BRUSSELS (AP) -- The European Union's justice chief on Wednesday demanded urgent answers from Britain on the nature and extent of an alleged online eavesdropping operation comparable to the U.S. international Internet surveillance effort.
In Germany, lawmakers demanded a Europe-wide debate on Internet privacy following reports about the program.
EU Justice Commissioner Viviane Reding said she wrote a letter to U.K. Foreign Secretary William Hague asking "for a very urgent reply by the end of this week" on the scope and limits of the program, alleged details of which were published by the Guardian this week.
Reding had already done likewise with the United States when faced with allegations of blanket surveillance carried out by the U.S. National Security Agency. She said she was still waiting for clear answers.
In Berlin, government and opposition lawmakers called for clarity on both countries' wiretapping efforts and a broader discussion of cross-border eavesdropping by intelligence agencies.
Germany's justice minister already wrote to her British counterparts on Monday suggesting the topic be addressed at an EU meeting in July. The European Union has general guidelines on data protection in its 27 member states but cyber snooping by security services is largely regulated at national level even if it concerns international Internet traffic.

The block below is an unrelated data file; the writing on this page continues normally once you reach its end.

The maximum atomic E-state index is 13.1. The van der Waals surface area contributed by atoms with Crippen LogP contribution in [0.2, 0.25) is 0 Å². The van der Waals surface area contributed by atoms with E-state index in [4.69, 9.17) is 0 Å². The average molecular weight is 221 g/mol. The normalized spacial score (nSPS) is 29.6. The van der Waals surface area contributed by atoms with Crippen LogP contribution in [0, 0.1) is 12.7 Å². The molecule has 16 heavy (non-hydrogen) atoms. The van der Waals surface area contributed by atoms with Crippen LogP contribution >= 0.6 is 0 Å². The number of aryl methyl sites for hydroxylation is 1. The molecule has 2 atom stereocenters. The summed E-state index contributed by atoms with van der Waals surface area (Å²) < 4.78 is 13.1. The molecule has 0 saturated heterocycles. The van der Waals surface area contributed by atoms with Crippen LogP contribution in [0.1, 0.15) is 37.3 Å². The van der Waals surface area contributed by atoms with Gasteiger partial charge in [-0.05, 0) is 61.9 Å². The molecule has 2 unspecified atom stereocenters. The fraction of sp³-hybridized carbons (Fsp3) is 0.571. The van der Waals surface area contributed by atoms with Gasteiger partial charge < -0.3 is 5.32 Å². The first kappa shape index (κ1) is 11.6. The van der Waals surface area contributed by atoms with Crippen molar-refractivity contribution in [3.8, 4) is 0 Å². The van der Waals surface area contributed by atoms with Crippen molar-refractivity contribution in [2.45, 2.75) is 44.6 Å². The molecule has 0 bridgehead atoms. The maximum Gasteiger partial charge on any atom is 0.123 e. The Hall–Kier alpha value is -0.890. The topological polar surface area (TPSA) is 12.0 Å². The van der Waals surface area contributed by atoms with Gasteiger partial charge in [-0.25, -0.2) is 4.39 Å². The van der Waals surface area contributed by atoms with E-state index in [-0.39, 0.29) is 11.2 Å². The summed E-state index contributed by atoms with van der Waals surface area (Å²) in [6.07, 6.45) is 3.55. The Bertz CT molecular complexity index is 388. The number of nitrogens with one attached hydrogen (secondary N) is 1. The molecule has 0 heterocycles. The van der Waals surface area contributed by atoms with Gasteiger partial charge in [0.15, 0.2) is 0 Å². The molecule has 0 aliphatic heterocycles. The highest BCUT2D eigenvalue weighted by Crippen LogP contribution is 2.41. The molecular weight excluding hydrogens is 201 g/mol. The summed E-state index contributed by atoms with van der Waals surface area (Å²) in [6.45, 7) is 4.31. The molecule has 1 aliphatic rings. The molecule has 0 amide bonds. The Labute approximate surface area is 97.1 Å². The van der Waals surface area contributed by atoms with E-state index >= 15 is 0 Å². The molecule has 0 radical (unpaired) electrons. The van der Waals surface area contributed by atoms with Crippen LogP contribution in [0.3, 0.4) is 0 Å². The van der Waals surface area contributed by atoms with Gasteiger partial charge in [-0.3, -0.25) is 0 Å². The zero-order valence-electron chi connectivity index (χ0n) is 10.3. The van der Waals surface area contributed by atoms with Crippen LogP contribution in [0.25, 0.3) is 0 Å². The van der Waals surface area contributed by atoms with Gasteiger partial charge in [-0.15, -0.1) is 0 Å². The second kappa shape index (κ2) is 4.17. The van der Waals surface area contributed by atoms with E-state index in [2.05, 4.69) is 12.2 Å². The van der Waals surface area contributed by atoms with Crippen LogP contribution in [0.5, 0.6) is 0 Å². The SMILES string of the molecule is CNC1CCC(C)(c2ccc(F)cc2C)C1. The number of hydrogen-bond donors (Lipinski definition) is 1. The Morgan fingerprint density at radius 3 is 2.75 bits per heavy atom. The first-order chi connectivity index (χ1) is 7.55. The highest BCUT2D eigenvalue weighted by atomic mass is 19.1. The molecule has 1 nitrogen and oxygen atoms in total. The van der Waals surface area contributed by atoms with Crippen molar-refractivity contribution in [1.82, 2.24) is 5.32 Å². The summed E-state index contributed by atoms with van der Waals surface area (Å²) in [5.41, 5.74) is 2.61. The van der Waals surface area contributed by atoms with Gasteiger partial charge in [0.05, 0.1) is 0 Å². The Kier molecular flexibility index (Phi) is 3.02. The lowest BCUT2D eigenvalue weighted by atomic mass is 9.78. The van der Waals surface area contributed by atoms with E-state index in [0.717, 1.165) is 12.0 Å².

Reding said the alleged program shows that there is a need for a set of EU rules "that strikes the right balance between the protection of personal data and the processing of data for security purposes."
Last week, the Guardian cited British intelligence memos leaked by former NSA contractor Edward Snowden to claim that U.K. spies were tapping into the world's network of fiber optic cables to deliver the "biggest internet access" of any member of the Five Eyes -- the name given to the espionage alliance composed of the United States, Britain, Canada, Australia, and New Zealand.
In her letter, Reding said she asked whether the alleged program went beyond strict national security issues and if it also processed information in bulk. Reding further wanted to know whether the information was transferred outside of Britain and what possibilities for judicial redress citizens had.
The debate has centered on the issue of whether full security for citizens can be guaranteed without any intrusion into data privacy and where the line should be drawn. Much of Europe still has bitter memories of massive surveillance by communist authorities, who maintained that tapping phones, opening mail and bugging homes were steps necessary to guard against Western spies and political dissidents.
Associated Press writer Frank Jordans contributed from Berlin.
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